Letter from Africa: Heroes and villains of Nigeria’s parliament siege

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In our series of letters from Africa, Nigerian writer and novelist Adaobi Tricia Nwaubani says scenes reassembling a coup in her country have left many scratching their heads.

Nigerians still can’t say for sure why armed, masked men held our country’s parliament under siege last week. But the alarming incident had a most joyous ending.

They blocked all entrances to the building, denying lawmakers, civil servants and journalists access.

It turned out they were operatives of the state’s spy agency, the Department of State Security (DSS), headed by Lawal Daura.

The other man at the centre of the drama is Senate President Bukola Saraki, who recently defected from the ruling APC party to the main opposition PDP.

He had called a parliamentary meeting of national assembly leaders – and it was this group that the armed men were blocking.

One theory is that it was a strong-arm tactic to make Mr Saraki resign so that the APC can appoint a ruling party senate president in his place.

The other theory is that it was all staged to make it appear as if it was officially sanctioned to make the government look bad.

‘Invitation to anarchy’

Neither theory stands up to logical scrutiny, but you should never let anything surprise when it comes to the antics of Nigerian politics.

In April, a disgruntled MP allegedly organised for intruders to storm the Senate and steal its mace.

Media captionMoment intruders steal ceremonial mace from Nigeria’s Senate

Decisions in the upper chamber cannot be approved without the mace – a large ornamental staff that represents the legislature’s authority.

But when news spread of the events last week, including videos of angry lawmakers in confrontation with the armed state operatives, even Nigerians expressed their condemnation.

President Muhammadu Buhari was away in the UK on vacation, leaving his deputy Yemi Osinbajo in charge.

Adaobi Tricia Nwaubani:

“Nothing about Yemi Osinbajo excites the usual comedy that Nigerians have come to expect from our leaders”

“Nigeria is a democracy not a military dictatorship,” said Atiku Abubakar, a former vice-president and PDP presidential hopeful.

“The acting president, being himself a professor of law, ought to know that setting such a precedent is an invitation to anarchy.”

And indeed it was Mr Osinbajo who became the hero of the day.

Not only is Mr Osinbajo a professor of law and a former commissioner for justice, he is arguably one of the most distinguished leaders to have graced the Nigerian seat of power in the past few decades.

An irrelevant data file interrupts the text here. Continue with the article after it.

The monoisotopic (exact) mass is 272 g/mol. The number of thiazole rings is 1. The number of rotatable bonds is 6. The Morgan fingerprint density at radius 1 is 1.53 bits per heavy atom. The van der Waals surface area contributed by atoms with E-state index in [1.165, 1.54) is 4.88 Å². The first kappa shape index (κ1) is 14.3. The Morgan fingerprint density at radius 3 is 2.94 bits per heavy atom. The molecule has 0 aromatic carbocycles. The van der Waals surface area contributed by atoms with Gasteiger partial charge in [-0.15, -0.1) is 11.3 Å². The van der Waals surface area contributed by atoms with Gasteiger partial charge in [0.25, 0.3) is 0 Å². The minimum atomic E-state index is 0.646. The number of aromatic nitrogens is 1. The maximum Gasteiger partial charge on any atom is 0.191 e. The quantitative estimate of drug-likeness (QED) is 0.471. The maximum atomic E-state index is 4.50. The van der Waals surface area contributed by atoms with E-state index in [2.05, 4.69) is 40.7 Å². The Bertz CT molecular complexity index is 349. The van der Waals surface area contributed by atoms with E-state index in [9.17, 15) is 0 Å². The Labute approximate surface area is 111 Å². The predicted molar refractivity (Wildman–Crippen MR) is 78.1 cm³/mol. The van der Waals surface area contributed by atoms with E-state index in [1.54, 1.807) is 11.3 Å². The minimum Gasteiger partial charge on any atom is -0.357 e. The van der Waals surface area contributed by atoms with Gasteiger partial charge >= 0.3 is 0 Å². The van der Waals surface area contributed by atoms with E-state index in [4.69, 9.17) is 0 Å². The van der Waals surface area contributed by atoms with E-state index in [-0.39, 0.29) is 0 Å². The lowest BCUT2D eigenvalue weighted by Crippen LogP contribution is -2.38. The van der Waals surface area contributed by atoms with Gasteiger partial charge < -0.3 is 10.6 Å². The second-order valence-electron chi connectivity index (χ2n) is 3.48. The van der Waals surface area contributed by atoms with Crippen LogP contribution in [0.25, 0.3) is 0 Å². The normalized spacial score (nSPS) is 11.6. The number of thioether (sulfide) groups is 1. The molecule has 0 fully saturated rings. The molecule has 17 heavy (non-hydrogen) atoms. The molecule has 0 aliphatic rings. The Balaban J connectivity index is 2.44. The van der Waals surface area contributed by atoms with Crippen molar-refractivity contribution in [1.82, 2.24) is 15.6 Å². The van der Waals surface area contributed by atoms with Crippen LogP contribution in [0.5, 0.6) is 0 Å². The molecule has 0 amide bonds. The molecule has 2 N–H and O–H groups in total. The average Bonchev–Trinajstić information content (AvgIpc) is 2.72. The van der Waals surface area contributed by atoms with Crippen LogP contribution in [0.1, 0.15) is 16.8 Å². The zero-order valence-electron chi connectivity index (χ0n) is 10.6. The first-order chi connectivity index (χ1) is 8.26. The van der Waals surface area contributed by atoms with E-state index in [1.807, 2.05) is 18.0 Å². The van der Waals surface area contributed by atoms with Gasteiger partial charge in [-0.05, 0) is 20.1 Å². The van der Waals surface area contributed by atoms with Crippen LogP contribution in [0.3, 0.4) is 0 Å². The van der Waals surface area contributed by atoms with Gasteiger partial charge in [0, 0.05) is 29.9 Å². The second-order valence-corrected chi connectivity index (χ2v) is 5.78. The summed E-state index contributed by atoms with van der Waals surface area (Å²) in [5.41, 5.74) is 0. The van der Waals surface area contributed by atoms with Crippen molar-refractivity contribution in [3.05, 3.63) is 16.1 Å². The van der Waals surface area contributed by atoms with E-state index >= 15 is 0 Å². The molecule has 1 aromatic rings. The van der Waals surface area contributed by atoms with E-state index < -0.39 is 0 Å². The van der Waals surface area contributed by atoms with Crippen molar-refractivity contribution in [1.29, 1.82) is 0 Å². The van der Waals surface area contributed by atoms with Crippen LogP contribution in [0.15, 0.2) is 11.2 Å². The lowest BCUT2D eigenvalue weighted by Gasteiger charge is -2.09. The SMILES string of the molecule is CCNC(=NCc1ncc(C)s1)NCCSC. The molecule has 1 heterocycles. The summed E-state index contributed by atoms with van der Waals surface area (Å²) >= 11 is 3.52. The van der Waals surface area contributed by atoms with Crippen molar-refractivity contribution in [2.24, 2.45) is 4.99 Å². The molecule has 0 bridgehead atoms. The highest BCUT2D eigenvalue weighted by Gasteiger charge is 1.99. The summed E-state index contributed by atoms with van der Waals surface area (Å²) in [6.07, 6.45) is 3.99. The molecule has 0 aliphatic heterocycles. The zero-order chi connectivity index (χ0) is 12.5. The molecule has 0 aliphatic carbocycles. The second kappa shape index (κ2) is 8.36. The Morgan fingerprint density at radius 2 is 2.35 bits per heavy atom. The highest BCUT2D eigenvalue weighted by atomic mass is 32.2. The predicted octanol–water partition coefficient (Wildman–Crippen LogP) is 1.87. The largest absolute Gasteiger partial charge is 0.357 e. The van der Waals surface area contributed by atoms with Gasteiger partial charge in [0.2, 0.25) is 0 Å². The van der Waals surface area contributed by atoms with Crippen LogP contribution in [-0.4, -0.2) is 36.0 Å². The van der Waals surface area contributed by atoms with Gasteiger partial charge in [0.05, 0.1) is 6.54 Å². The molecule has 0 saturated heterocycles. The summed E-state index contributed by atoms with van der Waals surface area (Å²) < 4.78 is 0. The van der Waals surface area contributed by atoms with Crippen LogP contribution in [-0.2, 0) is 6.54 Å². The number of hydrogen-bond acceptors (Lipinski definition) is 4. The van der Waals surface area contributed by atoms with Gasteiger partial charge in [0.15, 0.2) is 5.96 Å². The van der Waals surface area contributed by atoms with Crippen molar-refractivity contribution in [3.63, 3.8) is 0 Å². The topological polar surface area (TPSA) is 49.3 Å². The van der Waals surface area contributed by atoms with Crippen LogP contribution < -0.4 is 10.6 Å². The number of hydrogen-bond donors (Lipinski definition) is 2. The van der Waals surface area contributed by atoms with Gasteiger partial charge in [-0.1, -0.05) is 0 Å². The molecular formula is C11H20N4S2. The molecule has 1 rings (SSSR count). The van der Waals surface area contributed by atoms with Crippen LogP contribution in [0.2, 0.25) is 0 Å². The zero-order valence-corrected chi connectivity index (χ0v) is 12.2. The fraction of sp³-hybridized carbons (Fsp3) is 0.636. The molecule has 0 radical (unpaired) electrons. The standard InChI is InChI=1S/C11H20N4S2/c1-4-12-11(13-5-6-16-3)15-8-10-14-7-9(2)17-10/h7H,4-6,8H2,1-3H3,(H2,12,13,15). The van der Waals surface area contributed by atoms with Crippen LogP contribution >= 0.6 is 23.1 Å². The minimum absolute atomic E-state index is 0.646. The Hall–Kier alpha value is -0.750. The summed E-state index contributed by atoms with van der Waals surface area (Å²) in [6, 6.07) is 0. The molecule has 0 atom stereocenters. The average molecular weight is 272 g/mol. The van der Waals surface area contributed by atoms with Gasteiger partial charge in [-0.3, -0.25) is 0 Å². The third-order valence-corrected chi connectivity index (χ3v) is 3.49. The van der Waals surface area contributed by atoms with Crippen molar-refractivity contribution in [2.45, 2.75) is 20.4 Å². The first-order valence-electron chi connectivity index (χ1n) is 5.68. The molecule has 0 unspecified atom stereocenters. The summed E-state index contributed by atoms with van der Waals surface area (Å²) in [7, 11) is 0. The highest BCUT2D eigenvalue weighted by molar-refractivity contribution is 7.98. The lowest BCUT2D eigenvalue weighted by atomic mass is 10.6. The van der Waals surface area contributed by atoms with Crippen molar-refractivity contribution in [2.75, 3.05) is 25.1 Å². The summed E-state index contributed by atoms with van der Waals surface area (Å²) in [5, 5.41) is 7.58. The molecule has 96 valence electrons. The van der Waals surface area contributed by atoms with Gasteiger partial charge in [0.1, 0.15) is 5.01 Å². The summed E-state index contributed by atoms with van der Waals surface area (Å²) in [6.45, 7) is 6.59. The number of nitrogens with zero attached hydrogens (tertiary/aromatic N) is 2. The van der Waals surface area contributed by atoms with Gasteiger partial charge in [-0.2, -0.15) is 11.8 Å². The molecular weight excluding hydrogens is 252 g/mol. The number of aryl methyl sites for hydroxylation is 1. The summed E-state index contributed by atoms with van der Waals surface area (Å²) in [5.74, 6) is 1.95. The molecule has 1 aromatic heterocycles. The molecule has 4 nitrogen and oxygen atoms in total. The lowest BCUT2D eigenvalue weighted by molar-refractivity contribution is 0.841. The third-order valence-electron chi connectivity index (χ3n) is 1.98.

For starters, nothing about him excites the usual comedy that Nigerians have come to expect from our leaders.

His educational qualifications are without suspicion. His foot does not get jammed in his mouth each time he speaks. He has no known girlfriends flaunting flashy cars and shady contracts around the capital city, Abuja. He has no known cadavers stinking in his cupboard.

Mr Osinbajo has even been heard to apologise after arriving late at events. The typical Nigerian public office holder’s self-importance can usually be measured by how long they can keep people waiting.

And the vice-president did not disappoint. While the siege was ongoing, he released a statement denouncing it as “condemnable and completely unacceptable”.

Then he announced the immediate dismissal of Mr Daura – and the masked men were recalled to their lair.

Again, Nigerians can’t say for sure if Mr Daura was simply a scapegoat for a failed coup, or if he was indeed acting without presidential authority, motivated by his loyalty to Mr Buhari, his kinsman from the village of Daura in Katsina state, north-western Nigeria.

But, I promised you a happy ending, didn’t I?

Midnight arrests

Many Nigerians feel that if it took the siege on parliament to be finally rid of the spy chief – then hurray.

In 2015, the sexagenarian was exhumed from retirement and appointed to head the DSS.

In the past three years of Mr Daura’s leadership, the agency has been characterised by midnight arrests on those suspected of corruption, disdain for court orders, detention of a journalist without trial, and the harassing of lawmakers at a federal and state level.

Many Nigerians feared that as he came from Mr Buhari’s hometown it had made him untouchable.

We had resigned ourselves to the ongoing nightmare.

But, as the saying goes: he whom the gods wish to destroy, they first make mad.

The madness that Mr Daura seemed to display by launching the siege has now led to his ignominious fall.

On the acting president’s orders, Mr Daura was arrested and although released a few days later, his passport was seized.

Mr Osinbajo described his antics as “a gross violation of constitutional order, rule of law and all accepted notions of law and order”. Mr Daura has yet to put his side of events.

But many Nigerians are now hoping that he will have that opportunity in court. What an even more joyous ending that would be – and one that follows the rule of law.

 

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